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Messages - Celer

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1
Other Ambient (and related) Music / Re: Where is Tetsu Inoue?
« on: October 03, 2013, 08:56:07 PM »
Maybe he just didn't want to be involved in the music business anymore? Or, he has more important things going on than music. I think those things are more likely than death.

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Most of the FAX label releases are almost $20 from iTunes.. a bit high for just plain MP3s..

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Other Ambient (and related) Music / Re: Any Hakobune enthusiasts?
« on: November 30, 2012, 07:56:48 AM »
He's doing a lot lately. Shows in Tokyo every week, and lots of tapes coming out.

What about his 12" vinyl that he released recently? It's really nice..
http://www.meditations.jp/index.php?main_page=product_music_info&products_id=7727

Check Meditations.. they have a lot of his stuff always.

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Other Ambient (and related) Music / Re: Kompakt label: Recommendations?
« on: November 30, 2012, 07:53:57 AM »
Ulf Lohnmann - On Frozen Fields
Andrew Thomas - Fearsome Jewel

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@Julio Di Benedetto

Hi Will.....I realize you are at the mercy so to speak of the label, but does there come a point where you take control yourself when the labels release standards are not what you want.  I don't intend to make this sound egotistical because label interest in an artist is a beautiful thing regardless of the end product.   The financial & PR responsibility of doing it yourself become much greater, and I can see this would be a deterrent.   Mind you I can't say how each label works regarding who pays for production cost etc......so?  A Celer release is exciting for itself not because of the label that releases it. IF you choose to release a limited edition rubber stamped Verbatim CDR, your listers will buy it because of the music not the packaging which was a point well made by APK.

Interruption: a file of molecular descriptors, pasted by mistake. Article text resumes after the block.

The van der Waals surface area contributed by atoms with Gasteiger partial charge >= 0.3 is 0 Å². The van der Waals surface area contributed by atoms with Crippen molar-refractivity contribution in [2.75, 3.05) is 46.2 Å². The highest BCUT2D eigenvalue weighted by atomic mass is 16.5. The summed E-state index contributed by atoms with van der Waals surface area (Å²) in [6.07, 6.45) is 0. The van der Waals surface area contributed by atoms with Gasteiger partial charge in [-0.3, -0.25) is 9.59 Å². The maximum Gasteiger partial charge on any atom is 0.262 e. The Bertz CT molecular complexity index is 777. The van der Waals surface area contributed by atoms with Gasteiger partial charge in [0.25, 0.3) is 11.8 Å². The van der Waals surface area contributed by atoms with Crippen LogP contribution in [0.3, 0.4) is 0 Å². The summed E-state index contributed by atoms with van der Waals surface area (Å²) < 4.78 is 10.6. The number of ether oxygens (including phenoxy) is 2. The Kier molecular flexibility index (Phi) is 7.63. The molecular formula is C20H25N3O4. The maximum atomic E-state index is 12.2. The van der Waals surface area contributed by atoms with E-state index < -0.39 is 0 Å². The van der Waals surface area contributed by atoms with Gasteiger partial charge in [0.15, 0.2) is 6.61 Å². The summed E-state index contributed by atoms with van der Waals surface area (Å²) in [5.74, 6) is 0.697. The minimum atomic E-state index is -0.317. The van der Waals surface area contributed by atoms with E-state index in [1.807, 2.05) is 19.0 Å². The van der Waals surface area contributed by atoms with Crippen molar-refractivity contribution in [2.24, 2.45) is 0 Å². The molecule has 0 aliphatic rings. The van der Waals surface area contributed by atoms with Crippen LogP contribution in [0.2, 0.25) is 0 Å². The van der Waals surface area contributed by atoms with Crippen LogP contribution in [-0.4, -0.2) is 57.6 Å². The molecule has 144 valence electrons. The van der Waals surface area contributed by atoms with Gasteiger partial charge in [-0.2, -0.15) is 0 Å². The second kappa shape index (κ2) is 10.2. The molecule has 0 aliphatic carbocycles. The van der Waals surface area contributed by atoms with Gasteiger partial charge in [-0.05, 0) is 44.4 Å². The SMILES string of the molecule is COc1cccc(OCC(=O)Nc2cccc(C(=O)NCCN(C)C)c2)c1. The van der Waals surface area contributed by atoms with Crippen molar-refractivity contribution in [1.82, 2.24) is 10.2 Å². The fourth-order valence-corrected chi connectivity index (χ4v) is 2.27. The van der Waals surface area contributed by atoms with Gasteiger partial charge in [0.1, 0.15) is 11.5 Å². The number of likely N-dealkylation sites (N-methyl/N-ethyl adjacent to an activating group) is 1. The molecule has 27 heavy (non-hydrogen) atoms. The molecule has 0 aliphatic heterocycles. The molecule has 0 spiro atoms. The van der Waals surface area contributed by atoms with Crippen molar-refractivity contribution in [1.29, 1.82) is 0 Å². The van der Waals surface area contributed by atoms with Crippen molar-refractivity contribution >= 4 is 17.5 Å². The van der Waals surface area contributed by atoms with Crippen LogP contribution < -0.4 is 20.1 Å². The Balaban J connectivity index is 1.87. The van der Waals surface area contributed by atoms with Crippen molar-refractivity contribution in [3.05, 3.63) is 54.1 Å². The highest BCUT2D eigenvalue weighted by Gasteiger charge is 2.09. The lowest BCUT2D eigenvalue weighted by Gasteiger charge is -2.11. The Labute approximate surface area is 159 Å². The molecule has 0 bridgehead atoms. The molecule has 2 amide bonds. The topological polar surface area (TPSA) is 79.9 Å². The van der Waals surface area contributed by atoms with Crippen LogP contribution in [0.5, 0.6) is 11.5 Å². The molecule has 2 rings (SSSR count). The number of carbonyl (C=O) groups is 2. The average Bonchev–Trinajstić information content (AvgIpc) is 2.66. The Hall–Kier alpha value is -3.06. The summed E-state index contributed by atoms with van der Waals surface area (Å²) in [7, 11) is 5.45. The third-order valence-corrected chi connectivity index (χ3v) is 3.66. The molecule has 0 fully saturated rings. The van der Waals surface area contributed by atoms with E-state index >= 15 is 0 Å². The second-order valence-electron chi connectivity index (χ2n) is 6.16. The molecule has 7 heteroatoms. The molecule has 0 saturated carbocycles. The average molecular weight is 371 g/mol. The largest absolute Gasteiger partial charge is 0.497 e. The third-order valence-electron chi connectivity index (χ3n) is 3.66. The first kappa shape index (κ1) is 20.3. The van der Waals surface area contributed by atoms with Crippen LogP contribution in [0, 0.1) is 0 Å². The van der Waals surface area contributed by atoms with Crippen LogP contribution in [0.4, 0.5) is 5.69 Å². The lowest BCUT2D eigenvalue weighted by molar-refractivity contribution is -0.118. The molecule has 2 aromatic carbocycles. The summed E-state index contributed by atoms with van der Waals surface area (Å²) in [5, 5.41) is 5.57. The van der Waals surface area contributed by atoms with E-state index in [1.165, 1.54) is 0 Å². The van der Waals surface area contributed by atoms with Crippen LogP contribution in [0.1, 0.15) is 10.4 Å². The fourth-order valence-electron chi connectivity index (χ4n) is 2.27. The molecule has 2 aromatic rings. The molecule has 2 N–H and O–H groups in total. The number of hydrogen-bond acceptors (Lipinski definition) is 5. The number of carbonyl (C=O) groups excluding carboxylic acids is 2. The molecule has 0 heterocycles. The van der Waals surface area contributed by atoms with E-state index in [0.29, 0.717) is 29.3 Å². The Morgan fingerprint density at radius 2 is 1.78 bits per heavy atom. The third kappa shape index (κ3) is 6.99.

Thank you for your thoughts, I appreciate it. It's true that a lot of people to buy things just for the music, but presentation is important to me too. A lot of labels also think that they can get a bigger name artist to release something on their label, package it poorly and cheaply, and sell it out immediately for the same price as a regular CD. This is just them profiteering off the artist and customers.